The vineyard covers an area of 51 hectares (about 126 acres). Slightly more than 48 hectares are planted with red grape varieties. The terrain at Haut-Brion, formed of two large mounds of a type of gravel known as Gunzian because it was deposited during the earliest geologic stage of the Pleistocene epoch, rises between 40 and 50 feet above the beds of the neighboring streams. This gravel consists of small stones, including various kinds of quartz, and it is these precious gems that help to give Chateau Haut-Brion's wines their distinctive character. This expansive elevated reach of gravelly terrain, bounded at the north by the Le Peugue stream and at the south by the Le Serpent stream, has been called Haut -Brion at least as far back as the early years of the fifteenth century, as evidenced by ancient maps and deeds dating from this period. The sub-soil consists of a mixture of clay and sand.

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Pessac-Leognan Wine

Bordeaux, France

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Recognized for its superior reds as well as whites, Pessac-Léognan on the Left Bank claims classified growths for both—making it quite unique in comparison to its neighboring Médoc properties.

Pessac’s Chateau Haut-Brion, the only first growth located outside of the Médoc, is said to have been the first to conceptualize fine red wine in Bordeaux back in the late 1600s. The estate, along with its high-esteemed neighbors, La Mission Haut-Brion, Les Carmes Haut-Brion, Pique-Caillou and Chateau Pape-Clément are today all but enveloped by the city of Bordeaux. The rest of the vineyards of Pessac-Léognan are in clearings of heavily forested area or abutting dense suburbs.

Arid sand and gravel on top of clay and limestone make the area unique and conducive to growing Sémillon and Sauvignon blanc as well as the grapes in the usual Left Bank red recipe: Cabernet Sauvignon, Merlot, Cabernet Franc and miniscule percentages of Petit Verdot and Malbec.

The best reds will show great force and finesse with inky blue and black fruit, mushroom, forest, tobacco, iodine and a smooth and intriguing texture.

Its best whites show complexity, longevity and no lack of exotic twists on citrus, tropical and stone fruit with pronounced floral and spice characteristics.

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One of the world’s most classic and popular styles of red wine, Bordeaux-inspired blends have spread from their homeland in France to nearly every corner of the New World, especially in California, Washington and Australia. Typically based on either Cabernet Sauvignon or Merlot and supported by Cabernet Franc, Malbec and Petit Verdot, these are sometimes referred to in the US as “Meritage” blends. In Bordeaux itself, Cabernet Sauvignon dominates in wines from the Left Bank of the Gironde River, while the Right Bank focuses on Merlot. Often, blends from outside the region are classified as being inspired by one or the other.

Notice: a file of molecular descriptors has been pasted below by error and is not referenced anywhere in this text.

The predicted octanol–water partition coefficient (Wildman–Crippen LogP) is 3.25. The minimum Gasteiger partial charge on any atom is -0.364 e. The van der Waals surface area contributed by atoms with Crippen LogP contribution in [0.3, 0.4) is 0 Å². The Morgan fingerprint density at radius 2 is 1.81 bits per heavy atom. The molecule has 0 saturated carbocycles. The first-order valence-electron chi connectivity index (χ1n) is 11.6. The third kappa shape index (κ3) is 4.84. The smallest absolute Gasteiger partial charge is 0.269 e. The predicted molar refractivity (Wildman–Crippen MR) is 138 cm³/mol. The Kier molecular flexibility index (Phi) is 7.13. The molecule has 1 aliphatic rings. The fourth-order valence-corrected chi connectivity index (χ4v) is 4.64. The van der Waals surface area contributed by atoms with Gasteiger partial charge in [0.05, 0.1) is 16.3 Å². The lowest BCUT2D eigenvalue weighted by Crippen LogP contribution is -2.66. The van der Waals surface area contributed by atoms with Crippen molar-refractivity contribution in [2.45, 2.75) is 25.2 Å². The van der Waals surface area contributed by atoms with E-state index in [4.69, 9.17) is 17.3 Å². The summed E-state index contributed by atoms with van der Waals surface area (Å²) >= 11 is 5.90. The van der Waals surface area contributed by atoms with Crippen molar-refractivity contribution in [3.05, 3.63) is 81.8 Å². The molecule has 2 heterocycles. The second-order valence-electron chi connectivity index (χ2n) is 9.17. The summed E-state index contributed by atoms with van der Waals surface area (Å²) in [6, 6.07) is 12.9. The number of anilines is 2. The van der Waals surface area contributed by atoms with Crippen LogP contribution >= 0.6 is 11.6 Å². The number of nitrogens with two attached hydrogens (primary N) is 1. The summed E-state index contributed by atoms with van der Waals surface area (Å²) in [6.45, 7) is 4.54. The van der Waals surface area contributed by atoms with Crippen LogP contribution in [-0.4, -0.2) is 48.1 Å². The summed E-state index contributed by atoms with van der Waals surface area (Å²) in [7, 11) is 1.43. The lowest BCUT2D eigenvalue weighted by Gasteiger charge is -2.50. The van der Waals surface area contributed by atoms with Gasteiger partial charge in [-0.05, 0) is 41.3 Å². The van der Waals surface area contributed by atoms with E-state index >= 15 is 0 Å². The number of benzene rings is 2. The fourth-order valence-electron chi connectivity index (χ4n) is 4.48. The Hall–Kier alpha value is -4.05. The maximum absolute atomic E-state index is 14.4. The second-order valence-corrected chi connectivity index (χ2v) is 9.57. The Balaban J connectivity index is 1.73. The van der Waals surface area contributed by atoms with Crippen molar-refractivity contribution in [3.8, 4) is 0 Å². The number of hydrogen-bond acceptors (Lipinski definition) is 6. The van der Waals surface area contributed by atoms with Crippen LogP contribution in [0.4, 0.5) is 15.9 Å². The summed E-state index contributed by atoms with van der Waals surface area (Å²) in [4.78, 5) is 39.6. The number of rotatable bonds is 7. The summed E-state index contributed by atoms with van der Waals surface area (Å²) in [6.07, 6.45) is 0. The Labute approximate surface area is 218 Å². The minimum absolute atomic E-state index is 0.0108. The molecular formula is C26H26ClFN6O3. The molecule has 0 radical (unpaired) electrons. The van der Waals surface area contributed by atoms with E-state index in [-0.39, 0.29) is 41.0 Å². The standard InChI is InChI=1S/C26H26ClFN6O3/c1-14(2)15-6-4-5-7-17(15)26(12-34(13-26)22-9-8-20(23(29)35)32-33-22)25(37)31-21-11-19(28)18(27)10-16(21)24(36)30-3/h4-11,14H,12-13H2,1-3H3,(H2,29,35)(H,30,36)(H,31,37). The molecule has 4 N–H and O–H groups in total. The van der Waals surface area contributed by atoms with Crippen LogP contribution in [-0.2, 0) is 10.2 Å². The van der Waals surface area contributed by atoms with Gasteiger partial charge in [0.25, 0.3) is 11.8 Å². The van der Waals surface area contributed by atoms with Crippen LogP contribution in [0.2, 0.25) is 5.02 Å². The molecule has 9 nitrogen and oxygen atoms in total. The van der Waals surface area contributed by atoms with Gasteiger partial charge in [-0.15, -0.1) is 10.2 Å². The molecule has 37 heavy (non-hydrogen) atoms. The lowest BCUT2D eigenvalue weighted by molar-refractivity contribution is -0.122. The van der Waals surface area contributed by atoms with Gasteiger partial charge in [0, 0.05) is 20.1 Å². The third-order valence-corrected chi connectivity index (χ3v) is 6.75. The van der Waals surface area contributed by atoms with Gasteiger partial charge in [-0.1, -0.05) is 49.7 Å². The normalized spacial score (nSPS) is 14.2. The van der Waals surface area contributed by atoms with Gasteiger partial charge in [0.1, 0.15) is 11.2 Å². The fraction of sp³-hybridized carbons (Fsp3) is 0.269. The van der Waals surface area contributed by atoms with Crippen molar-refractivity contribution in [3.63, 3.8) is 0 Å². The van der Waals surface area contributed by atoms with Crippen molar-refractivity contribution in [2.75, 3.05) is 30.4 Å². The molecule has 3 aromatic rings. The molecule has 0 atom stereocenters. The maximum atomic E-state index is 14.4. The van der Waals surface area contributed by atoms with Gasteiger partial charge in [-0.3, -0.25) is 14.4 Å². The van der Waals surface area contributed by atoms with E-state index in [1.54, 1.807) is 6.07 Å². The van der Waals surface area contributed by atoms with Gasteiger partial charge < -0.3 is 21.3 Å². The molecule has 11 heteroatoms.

Tasting Notes for Bordeaux Blends

Bordeaux Blends are dry, red wines and generally have aromas and flavors of black currant, black cherry plum, graphite, cedar and violet. Cabernet-based, Left-Bank-styled wines are typically more tannic and structured, while Merlot-based wines, modeled after the Right Bank, are softer and suppler. Cabernet Franc can add herbal notes, while Malbec and Petit Verdot contribute color and structure.

Perfect Food Pairings for Bordeaux Blends

Since Bordeaux red blends are often quite structured and tannic, they pair best with hearty, flavorful and fatty meat dishes. Any type of steak makes for a classic pairing. Equally welcome with these wines would be beef brisket, pot roast, braised lamb or smoked duck.

Sommelier Secrets for Bordeaux Blends

While the region of Bordeaux is limited to a select few approved grape varieties in specified percentages, the New World is free to experiment. Bordeaux blends in California may include equal amounts of Cabernet Franc and Malbec, for example. Occassionally a winemaker might add a small percentage of a non-Bordeaux variety, such as Syrah or Petite Sirah for a desired result.